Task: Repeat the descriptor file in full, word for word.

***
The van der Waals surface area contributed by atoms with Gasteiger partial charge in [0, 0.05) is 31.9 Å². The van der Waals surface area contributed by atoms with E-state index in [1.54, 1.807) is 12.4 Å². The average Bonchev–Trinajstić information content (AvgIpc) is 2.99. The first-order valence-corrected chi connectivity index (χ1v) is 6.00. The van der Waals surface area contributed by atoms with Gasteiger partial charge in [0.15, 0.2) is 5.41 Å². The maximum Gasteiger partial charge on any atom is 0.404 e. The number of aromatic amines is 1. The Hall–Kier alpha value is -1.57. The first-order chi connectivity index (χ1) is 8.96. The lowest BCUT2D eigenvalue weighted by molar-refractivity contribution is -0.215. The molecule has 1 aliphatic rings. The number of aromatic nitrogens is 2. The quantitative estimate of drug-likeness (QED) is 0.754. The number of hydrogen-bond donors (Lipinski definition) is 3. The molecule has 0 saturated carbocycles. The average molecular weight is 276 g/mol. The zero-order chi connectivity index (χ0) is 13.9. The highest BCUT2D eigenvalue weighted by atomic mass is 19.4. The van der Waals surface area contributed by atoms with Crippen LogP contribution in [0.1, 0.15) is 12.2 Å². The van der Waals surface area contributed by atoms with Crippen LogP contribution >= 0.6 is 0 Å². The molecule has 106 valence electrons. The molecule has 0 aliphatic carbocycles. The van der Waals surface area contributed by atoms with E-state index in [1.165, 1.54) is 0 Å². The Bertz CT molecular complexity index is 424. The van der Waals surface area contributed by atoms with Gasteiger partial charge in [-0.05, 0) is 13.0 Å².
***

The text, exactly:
The van der Waals surface area contributed by atoms with Gasteiger partial charge in [0, 0.05) is 31.9 Å². The van der Waals surface area contributed by atoms with E-state index in [1.54, 1.807) is 12.4 Å². The average Bonchev–Trinajstić information content (AvgIpc) is 2.99. The first-order valence-corrected chi connectivity index (χ1v) is 6.00. The van der Waals surface area contributed by atoms with Gasteiger partial charge in [0.15, 0.2) is 5.41 Å². The maximum Gasteiger partial charge on any atom is 0.404 e. The number of aromatic amines is 1. The Hall–Kier alpha value is -1.57. The first-order chi connectivity index (χ1) is 8.96. The lowest BCUT2D eigenvalue weighted by molar-refractivity contribution is -0.215. The molecule has 1 aliphatic rings. The number of aromatic nitrogens is 2. The quantitative estimate of drug-likeness (QED) is 0.754. The number of hydrogen-bond donors (Lipinski definition) is 3. The molecule has 0 saturated carbocycles. The average molecular weight is 276 g/mol. The zero-order chi connectivity index (χ0) is 13.9. The highest BCUT2D eigenvalue weighted by atomic mass is 19.4. The van der Waals surface area contributed by atoms with Crippen LogP contribution in [0.1, 0.15) is 12.2 Å². The van der Waals surface area contributed by atoms with Crippen LogP contribution >= 0.6 is 0 Å². The molecule has 106 valence electrons. The molecule has 0 aliphatic carbocycles. The van der Waals surface area contributed by atoms with E-state index in [1.165, 1.54) is 0 Å². The Bertz CT molecular complexity index is 424. The van der Waals surface area contributed by atoms with Gasteiger partial charge in [-0.05, 0) is 13.0 Å².